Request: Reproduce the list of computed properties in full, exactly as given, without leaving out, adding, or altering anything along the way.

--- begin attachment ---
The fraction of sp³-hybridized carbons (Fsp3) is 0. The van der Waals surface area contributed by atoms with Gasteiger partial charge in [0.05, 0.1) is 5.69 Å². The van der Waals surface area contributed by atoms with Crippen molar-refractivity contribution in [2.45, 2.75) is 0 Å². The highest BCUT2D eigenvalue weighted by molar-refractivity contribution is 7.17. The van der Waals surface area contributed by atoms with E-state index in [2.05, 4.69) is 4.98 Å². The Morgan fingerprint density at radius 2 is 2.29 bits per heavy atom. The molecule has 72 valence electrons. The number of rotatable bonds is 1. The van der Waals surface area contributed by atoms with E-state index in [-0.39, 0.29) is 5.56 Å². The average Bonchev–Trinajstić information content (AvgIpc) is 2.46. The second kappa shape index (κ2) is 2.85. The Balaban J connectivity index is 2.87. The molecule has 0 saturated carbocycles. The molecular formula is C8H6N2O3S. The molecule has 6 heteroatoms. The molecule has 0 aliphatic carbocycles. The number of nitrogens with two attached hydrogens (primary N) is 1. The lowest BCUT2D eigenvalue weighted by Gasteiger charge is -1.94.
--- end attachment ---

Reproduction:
The fraction of sp³-hybridized carbons (Fsp3) is 0. The van der Waals surface area contributed by atoms with Gasteiger partial charge in [0.05, 0.1) is 5.69 Å². The van der Waals surface area contributed by atoms with Crippen molar-refractivity contribution in [2.45, 2.75) is 0 Å². The highest BCUT2D eigenvalue weighted by molar-refractivity contribution is 7.17. The van der Waals surface area contributed by atoms with E-state index in [2.05, 4.69) is 4.98 Å². The Morgan fingerprint density at radius 2 is 2.29 bits per heavy atom. The molecule has 72 valence electrons. The number of rotatable bonds is 1. The van der Waals surface area contributed by atoms with E-state index in [-0.39, 0.29) is 5.56 Å². The average Bonchev–Trinajstić information content (AvgIpc) is 2.46. The second kappa shape index (κ2) is 2.85. The Balaban J connectivity index is 2.87. The molecule has 0 saturated carbocycles. The molecular formula is C8H6N2O3S. The molecule has 6 heteroatoms. The molecule has 0 aliphatic carbocycles. The number of nitrogens with two attached hydrogens (primary N) is 1. The lowest BCUT2D eigenvalue weighted by Gasteiger charge is -1.94.